Conflict & Justice

What does justice in the former Yugoslavia look like 25 years later?

This story is a part of

Seeking Security

This story is a part of

Seeking Security

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A woman writes in a book inside a traveling monument called "Prijedor 92" outside the Yugoslav War Crimes Tribunal (ICTY), as she waits for the verdict to be handed down in the genocide trial against former Bosnian Serb military chief Ratko Mladić in The Hague.

Credit:

Cris Toala Olivares/Reuters

Twenty-five years after it was created, the International Criminal Tribunal for the former Yugoslavia (ICTY) has issued its last conviction.

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Former Bosnian Serb commander Ratko Mladić, known as the “Butcher of Bosnia,” has been sentenced to life in prison for genocide and other war crimes during the Bosnian war in the 1990s.

Related: 'Butcher of Bosnia' found guilty of genocide

“Yes it’s delayed, but the fact that he is going to jail for life does create a sense of justice, finally,” says The New Yorker’s David Rohde.

He was one of the first outsiders to see the aftermath of the Srebrenica massacre ordered by Mladić in 1995, and eventually won the Pulitzer Prize for his reporting.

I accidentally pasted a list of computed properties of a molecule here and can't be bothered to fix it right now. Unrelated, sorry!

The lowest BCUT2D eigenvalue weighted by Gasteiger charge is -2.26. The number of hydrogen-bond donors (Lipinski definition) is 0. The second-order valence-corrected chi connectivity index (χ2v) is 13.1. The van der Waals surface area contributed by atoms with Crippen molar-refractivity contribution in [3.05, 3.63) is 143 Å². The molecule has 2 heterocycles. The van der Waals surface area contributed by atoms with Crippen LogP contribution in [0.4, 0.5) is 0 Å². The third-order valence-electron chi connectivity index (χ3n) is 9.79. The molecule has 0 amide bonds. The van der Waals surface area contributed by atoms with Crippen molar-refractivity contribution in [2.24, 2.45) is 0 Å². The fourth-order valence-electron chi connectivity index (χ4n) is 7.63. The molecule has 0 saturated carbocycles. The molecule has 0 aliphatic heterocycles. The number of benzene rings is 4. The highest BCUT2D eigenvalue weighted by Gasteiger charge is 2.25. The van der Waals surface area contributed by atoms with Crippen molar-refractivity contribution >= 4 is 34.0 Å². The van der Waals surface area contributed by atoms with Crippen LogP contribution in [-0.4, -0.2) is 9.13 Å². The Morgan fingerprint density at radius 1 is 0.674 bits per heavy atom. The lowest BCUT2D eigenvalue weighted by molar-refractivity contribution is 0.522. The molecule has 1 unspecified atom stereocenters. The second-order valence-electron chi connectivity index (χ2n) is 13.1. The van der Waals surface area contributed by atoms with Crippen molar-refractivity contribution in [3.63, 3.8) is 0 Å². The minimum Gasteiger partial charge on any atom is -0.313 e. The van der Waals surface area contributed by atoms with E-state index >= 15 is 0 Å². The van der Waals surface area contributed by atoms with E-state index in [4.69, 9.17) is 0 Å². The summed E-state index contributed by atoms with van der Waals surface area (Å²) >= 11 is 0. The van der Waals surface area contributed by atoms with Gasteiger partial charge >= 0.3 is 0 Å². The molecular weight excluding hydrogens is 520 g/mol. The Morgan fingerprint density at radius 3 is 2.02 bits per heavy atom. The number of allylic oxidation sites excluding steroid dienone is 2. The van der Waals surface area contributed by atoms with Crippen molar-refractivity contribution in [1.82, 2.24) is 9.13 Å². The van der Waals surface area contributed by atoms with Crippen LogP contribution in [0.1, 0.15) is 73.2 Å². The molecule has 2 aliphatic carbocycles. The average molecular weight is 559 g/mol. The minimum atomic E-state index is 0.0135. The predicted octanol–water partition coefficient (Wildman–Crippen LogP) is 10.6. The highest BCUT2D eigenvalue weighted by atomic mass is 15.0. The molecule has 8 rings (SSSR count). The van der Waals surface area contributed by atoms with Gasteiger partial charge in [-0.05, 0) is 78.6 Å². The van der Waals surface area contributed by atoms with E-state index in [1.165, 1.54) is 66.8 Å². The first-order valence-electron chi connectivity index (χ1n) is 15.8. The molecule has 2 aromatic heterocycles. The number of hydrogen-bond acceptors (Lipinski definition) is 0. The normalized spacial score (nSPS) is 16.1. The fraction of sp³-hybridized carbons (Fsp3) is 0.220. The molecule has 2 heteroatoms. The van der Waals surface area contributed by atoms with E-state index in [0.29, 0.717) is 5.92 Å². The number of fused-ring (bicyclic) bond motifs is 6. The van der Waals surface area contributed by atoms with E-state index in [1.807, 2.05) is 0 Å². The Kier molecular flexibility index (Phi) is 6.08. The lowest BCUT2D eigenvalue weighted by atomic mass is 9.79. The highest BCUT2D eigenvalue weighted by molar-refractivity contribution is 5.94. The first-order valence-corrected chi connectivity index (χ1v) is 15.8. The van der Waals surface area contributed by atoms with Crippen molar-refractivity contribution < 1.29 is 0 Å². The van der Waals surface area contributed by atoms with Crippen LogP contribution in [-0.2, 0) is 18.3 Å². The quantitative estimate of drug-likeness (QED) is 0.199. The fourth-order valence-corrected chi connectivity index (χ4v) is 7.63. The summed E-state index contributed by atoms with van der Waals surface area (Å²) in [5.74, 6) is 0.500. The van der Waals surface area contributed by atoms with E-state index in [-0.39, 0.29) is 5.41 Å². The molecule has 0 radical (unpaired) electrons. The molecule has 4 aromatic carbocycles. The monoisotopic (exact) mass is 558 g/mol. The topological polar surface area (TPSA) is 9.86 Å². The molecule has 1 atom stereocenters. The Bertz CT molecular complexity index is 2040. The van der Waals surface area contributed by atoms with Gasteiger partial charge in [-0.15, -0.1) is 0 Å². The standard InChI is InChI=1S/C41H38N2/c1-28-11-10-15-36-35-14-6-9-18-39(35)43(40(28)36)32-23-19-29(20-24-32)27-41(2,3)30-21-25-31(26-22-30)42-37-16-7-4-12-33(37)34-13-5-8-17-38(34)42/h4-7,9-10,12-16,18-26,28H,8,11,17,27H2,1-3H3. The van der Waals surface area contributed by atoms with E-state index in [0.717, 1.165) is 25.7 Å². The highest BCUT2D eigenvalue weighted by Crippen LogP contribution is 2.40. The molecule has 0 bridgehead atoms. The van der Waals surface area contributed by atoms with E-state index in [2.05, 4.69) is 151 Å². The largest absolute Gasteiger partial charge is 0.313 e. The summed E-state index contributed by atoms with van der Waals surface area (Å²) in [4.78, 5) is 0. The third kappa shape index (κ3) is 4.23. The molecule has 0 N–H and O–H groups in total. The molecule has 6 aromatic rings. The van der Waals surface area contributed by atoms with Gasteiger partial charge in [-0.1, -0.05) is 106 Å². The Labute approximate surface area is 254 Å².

The ICTY was created by the UN in 1993 to address the worst war crimes in Europe since World War II. The tribunal set a lot of precedents in the sphere of international criminal law.

“They've created a body of law that really defines what is genocide, what is a crime against humanity, and most importantly, what is command responsibility,” says Rohde.

But he also acknowledges that critics who say that the ability to achieve justice on an international level is weakening.

“I think we’re going backwards,” Rohde says. Russia and China have enough power to challenge the US and Western allies, making collective action more difficult.

“But these things go in cycles,” Rohde says. “I have great faith in average people.”

Arminka Helić, a politician in the British House of Lords, agrees. As a child, she fled the war in the Balkans, and she says she still believes that international institutions will accomplish what they were created for, despite obstacles.

“If we have the confidence in who we are, what we stand for, if our moral spine is strong enough, we will see that the challenges can be temporary.”

To hear more from both Rohde and Helic on their experiences during the Bosnian War, listen above.